DETAIL : COLOGNE SCHOOL Germany Virgin and Child with Saints [Triptych of the Virgin and Child with Saints (left panel) Virgin and Child with Saints (left panel)]
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René MAGRITTE | Les Amants [The lovers]
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René MAGRITTE
Belgium 1898 – 1967
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Les Amants
[The lovers]
1928
oil on canvas
54.0 (h) x 73.0 (w) cm
Frame 75.6 (h) x 94.8 (w) x 5.5 (d) cm
signed l.r., oil "Magritte", not dated
Purchased 1990
NGA 1990.1583
© Rene Magritte. Licensed by ADAGP & VISCOPY, Australia
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Biography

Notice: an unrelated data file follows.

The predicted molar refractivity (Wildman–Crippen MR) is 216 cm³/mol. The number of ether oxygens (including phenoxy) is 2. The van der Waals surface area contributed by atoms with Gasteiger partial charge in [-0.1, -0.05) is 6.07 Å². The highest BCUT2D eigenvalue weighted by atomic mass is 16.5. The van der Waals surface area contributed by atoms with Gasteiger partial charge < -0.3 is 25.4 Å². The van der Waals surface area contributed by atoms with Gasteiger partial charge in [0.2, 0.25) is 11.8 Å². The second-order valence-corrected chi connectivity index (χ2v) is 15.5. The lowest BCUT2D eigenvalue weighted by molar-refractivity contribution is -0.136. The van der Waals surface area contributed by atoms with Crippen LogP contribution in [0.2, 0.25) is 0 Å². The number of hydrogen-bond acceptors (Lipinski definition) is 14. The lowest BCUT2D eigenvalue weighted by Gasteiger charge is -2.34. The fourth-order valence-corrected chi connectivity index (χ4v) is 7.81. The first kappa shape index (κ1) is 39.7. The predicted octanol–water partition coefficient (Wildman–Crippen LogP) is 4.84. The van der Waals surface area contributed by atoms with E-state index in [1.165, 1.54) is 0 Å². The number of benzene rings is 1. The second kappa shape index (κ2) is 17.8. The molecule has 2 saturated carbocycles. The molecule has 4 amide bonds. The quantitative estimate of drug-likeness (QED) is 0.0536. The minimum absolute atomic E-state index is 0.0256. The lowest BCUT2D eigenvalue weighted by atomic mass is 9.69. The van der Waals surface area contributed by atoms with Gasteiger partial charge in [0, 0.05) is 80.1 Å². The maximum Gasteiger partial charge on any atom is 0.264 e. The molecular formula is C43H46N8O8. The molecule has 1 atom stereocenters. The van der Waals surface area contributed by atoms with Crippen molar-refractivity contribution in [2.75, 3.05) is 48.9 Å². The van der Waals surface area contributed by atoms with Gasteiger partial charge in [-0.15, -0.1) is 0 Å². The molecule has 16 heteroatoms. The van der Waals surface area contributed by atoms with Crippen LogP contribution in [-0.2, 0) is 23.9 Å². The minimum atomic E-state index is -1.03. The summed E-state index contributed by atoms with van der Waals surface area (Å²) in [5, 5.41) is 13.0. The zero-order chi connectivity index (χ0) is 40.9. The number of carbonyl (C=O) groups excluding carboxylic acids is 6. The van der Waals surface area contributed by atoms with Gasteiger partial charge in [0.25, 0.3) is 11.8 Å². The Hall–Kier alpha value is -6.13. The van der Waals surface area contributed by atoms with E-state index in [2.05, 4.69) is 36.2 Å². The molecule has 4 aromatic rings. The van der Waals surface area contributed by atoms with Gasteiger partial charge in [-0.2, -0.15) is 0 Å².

René Magritte was born on 21 November 1898, at Lessines, in the province of Hainaut in Belgium. In March 1912 his mother died by drowning, a personal tragedy that affected the artist throughout life. From 1916 he studied intermittently at the Academie des Beaux-Arts in Brussels where his family settled in 1918. For income, he designed wallpapers. In the early 1920s he began a long and fruitful collaboration with the Surrealists, first in Brussels where a local group had is own reviews and meetings, and then in Paris where he spent three years from 1927 to 1930. Inspired by the example of Giorgio de Chirico and the collages of Max Ernst, the strange dream-like images in Magritte's pictures, painted in the most matter-of-fact style, had a profound effect on the course of Surrealist painting. In 1930 he returned to Brussels where he remained for the rest of his life. IN 1936 he was represented in the Museum of Modern Art's 'Fantastic Art, Dada, Surrealism' exhibition and the 'International Surrealist Exhibition' in London. During the 1940s he had a number of solo exhibitions in Brussels, London and Paris, and in 1954 was given a large retrospective at the Palais des Beaux-Arts, Brussels. Two major retrospective exhibitions of his work were held in the 1960s, at the Museum of Modern Art, New York, and at the Museum Boymans van Beuningen in Rotterdam, and reflect Magritte's growing importance to a new generation of artists. Magritte died in Brussels on 15 August 1967.

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